Nowadays, the wide spread of foodborne illness and the growing concerns about the use of synthetic food additives have shifted the focus of researchers towards essential oils (EOs) as possible antimicrobials and preservatives of natural origin. Thanks to their antimicrobial properties against pathogenic and food spoilage microorganisms, EOs have shown good potential for use as alternative food additives, also to counteract biofilm-forming bacterial strains, the spread of which is considered to be among the main causes of the increase in foodborne illness outbreaks. In this context, the aim of this study has been to define the antibacterial and antibiofilm profile of thyme (Thymus vulgaris L.) essential oil (TEO) against widespread foodborne pathogens, Salmonella enterica subsp. enterica serovar Typhimurium and Bacillus cereus. TEO chemical composition was analyzed through gas chromatography-mass spectrometry (GC-MS). Preliminary in vitro antibacterial tests allowed to qualitatively verify TEO efficacy against the tested foodborne pathogens. The subsequent determination of minimal inhibitory concentration (MIC) and minimal bactericidal concentration (MBC) values allowed to quantitatively define the bacteriostatic and bactericidal effects of TEO. To evaluate the ability of essential oils to inhibit biofilm formation, a microplate assay was performed for the bacterial biofilm biomass measurement. Results suggest that TEO, rich in bioactive compounds, is able to inhibit the growth of tested foodborne bacteria. In addition, the highlighted in vitro anti-biofilm properties of TEO suggest the use of this natural agent as a promising food preservative to counteract biofilm-related infections in the food industry.

Antibacterial and Antibiofilm Efficacy of Thyme (Thymus vulgaris L.) Essential Oil against Foodborne Illness Pathogens, Salmonella enterica subsp. enterica Serovar Typhimurium and Bacillus cereus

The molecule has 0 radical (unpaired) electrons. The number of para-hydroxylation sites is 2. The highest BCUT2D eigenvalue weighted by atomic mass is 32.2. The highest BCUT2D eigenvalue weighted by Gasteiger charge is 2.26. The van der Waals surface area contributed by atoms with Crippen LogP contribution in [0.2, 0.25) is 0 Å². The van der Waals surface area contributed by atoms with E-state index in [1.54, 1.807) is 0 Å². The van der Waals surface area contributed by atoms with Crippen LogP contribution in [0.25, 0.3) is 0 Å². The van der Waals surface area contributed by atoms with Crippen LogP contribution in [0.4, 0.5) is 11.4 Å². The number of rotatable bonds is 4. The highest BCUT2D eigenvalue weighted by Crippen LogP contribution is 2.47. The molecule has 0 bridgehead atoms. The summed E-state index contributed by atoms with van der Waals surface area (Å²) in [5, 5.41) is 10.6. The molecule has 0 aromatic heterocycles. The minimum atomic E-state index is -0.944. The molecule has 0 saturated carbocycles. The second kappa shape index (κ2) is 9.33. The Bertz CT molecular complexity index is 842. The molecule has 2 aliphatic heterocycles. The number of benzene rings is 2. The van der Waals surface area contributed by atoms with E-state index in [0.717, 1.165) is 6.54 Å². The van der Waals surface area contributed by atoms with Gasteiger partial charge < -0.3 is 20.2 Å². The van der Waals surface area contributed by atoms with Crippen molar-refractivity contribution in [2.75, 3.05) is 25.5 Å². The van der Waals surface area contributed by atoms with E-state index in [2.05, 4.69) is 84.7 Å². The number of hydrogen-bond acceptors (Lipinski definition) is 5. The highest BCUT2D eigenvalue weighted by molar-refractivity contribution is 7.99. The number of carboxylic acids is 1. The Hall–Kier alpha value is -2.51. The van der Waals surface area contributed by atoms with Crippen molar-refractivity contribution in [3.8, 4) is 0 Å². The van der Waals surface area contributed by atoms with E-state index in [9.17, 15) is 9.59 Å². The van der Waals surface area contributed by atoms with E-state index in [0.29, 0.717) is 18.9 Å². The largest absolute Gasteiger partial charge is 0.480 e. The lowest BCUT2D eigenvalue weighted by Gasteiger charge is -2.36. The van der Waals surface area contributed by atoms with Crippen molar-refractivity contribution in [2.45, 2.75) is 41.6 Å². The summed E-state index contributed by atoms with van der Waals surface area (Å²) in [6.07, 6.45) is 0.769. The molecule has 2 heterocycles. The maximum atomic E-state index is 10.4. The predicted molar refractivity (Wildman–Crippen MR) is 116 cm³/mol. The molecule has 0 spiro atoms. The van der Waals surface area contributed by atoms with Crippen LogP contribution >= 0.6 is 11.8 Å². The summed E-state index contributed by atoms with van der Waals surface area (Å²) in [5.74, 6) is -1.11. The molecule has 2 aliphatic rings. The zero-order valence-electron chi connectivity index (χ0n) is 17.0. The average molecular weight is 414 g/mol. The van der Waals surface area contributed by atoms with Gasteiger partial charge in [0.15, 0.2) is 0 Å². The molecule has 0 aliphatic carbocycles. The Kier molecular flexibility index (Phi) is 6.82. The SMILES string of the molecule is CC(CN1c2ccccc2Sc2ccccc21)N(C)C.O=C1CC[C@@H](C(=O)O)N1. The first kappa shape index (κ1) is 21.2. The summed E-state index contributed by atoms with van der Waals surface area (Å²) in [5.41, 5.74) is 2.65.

Sateriale, Daniela;Forgione, Giuseppina;De Cristofaro, Giuseppa Anna;Paolucci, Marina;Pagliarulo, Caterina
2023-01-01

Abstract

Nowadays, the wide spread of foodborne illness and the growing concerns about the use of synthetic food additives have shifted the focus of researchers towards essential oils (EOs) as possible antimicrobials and preservatives of natural origin. Thanks to their antimicrobial properties against pathogenic and food spoilage microorganisms, EOs have shown good potential for use as alternative food additives, also to counteract biofilm-forming bacterial strains, the spread of which is considered to be among the main causes of the increase in foodborne illness outbreaks. In this context, the aim of this study has been to define the antibacterial and antibiofilm profile of thyme (Thymus vulgaris L.) essential oil (TEO) against widespread foodborne pathogens, Salmonella enterica subsp. enterica serovar Typhimurium and Bacillus cereus. TEO chemical composition was analyzed through gas chromatography-mass spectrometry (GC-MS). Preliminary in vitro antibacterial tests allowed to qualitatively verify TEO efficacy against the tested foodborne pathogens. The subsequent determination of minimal inhibitory concentration (MIC) and minimal bactericidal concentration (MBC) values allowed to quantitatively define the bacteriostatic and bactericidal effects of TEO. To evaluate the ability of essential oils to inhibit biofilm formation, a microplate assay was performed for the bacterial biofilm biomass measurement. Results suggest that TEO, rich in bioactive compounds, is able to inhibit the growth of tested foodborne bacteria. In addition, the highlighted in vitro anti-biofilm properties of TEO suggest the use of this natural agent as a promising food preservative to counteract biofilm-related infections in the food industry.
2023
antibacterial agent
antibiofilm activity
foodborne illness pathogens
natural food preservatives
thyme essential oil
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Utilizza questo identificativo per citare o creare un link a questo documento: https://hdl.handle.net/20.500.12070/58299
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